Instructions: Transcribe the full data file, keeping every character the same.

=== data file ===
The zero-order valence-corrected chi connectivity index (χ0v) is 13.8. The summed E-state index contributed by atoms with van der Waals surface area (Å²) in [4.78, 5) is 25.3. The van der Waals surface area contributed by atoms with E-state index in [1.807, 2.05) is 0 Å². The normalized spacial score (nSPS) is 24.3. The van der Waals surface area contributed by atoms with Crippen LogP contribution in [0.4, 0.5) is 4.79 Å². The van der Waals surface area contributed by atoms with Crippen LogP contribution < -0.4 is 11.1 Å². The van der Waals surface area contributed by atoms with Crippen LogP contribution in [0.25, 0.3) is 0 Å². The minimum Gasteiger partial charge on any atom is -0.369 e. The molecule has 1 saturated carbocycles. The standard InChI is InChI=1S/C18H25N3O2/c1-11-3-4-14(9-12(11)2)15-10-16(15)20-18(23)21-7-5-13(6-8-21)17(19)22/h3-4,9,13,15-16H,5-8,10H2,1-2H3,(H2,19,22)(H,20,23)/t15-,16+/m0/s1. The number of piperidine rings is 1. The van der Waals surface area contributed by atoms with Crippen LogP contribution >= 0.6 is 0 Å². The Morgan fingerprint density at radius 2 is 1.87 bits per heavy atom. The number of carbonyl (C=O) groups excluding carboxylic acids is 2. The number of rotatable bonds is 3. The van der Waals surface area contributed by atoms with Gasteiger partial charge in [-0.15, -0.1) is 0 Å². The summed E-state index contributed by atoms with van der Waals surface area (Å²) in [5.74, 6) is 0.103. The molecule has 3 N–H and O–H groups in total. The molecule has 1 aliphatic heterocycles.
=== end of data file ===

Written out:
The zero-order valence-corrected chi connectivity index (χ0v) is 13.8. The summed E-state index contributed by atoms with van der Waals surface area (Å²) in [4.78, 5) is 25.3. The van der Waals surface area contributed by atoms with E-state index in [1.807, 2.05) is 0 Å². The normalized spacial score (nSPS) is 24.3. The van der Waals surface area contributed by atoms with Crippen LogP contribution in [0.4, 0.5) is 4.79 Å². The van der Waals surface area contributed by atoms with Crippen LogP contribution < -0.4 is 11.1 Å². The van der Waals surface area contributed by atoms with Crippen LogP contribution in [0.25, 0.3) is 0 Å². The minimum Gasteiger partial charge on any atom is -0.369 e. The molecule has 1 saturated carbocycles. The standard InChI is InChI=1S/C18H25N3O2/c1-11-3-4-14(9-12(11)2)15-10-16(15)20-18(23)21-7-5-13(6-8-21)17(19)22/h3-4,9,13,15-16H,5-8,10H2,1-2H3,(H2,19,22)(H,20,23)/t15-,16+/m0/s1. The number of piperidine rings is 1. The van der Waals surface area contributed by atoms with Crippen LogP contribution >= 0.6 is 0 Å². The Morgan fingerprint density at radius 2 is 1.87 bits per heavy atom. The number of carbonyl (C=O) groups excluding carboxylic acids is 2. The number of rotatable bonds is 3. The van der Waals surface area contributed by atoms with Gasteiger partial charge in [-0.15, -0.1) is 0 Å². The summed E-state index contributed by atoms with van der Waals surface area (Å²) in [5.74, 6) is 0.103. The molecule has 3 N–H and O–H groups in total. The molecule has 1 aliphatic heterocycles.